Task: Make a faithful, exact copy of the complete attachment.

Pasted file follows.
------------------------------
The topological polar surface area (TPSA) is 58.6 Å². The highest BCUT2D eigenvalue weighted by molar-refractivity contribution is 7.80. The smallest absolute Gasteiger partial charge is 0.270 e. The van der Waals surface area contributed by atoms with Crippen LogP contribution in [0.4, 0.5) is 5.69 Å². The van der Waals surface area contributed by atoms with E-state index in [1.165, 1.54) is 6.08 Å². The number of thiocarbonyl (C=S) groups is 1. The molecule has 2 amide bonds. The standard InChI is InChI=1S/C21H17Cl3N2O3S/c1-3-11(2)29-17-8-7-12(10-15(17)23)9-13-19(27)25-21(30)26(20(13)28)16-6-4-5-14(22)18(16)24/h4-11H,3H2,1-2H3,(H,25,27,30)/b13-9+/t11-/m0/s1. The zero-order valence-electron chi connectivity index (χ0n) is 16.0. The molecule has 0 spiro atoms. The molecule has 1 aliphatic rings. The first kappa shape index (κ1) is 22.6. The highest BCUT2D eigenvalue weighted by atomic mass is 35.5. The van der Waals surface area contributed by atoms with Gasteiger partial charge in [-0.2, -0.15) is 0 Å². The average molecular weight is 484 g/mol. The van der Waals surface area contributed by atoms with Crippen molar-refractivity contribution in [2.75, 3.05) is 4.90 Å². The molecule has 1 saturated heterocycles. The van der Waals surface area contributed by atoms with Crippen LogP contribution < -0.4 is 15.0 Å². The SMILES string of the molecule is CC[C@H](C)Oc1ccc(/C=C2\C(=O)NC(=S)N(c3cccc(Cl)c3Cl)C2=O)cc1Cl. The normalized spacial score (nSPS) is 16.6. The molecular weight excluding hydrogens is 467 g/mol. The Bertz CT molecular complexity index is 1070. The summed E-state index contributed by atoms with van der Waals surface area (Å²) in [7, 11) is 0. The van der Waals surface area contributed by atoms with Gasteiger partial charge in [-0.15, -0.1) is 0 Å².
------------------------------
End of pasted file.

The topological polar surface area (TPSA) is 58.6 Å². The highest BCUT2D eigenvalue weighted by molar-refractivity contribution is 7.80. The smallest absolute Gasteiger partial charge is 0.270 e. The van der Waals surface area contributed by atoms with Crippen LogP contribution in [0.4, 0.5) is 5.69 Å². The van der Waals surface area contributed by atoms with E-state index in [1.165, 1.54) is 6.08 Å². The number of thiocarbonyl (C=S) groups is 1. The molecule has 2 amide bonds. The standard InChI is InChI=1S/C21H17Cl3N2O3S/c1-3-11(2)29-17-8-7-12(10-15(17)23)9-13-19(27)25-21(30)26(20(13)28)16-6-4-5-14(22)18(16)24/h4-11H,3H2,1-2H3,(H,25,27,30)/b13-9+/t11-/m0/s1. The zero-order valence-electron chi connectivity index (χ0n) is 16.0. The molecule has 0 spiro atoms. The molecule has 1 aliphatic rings. The first kappa shape index (κ1) is 22.6. The highest BCUT2D eigenvalue weighted by atomic mass is 35.5. The van der Waals surface area contributed by atoms with Gasteiger partial charge in [-0.2, -0.15) is 0 Å². The average molecular weight is 484 g/mol. The van der Waals surface area contributed by atoms with Crippen molar-refractivity contribution in [2.75, 3.05) is 4.90 Å². The molecule has 1 saturated heterocycles. The van der Waals surface area contributed by atoms with Crippen LogP contribution < -0.4 is 15.0 Å². The SMILES string of the molecule is CC[C@H](C)Oc1ccc(/C=C2\C(=O)NC(=S)N(c3cccc(Cl)c3Cl)C2=O)cc1Cl. The normalized spacial score (nSPS) is 16.6. The molecular weight excluding hydrogens is 467 g/mol. The Bertz CT molecular complexity index is 1070. The summed E-state index contributed by atoms with van der Waals surface area (Å²) in [7, 11) is 0. The van der Waals surface area contributed by atoms with Gasteiger partial charge in [-0.15, -0.1) is 0 Å².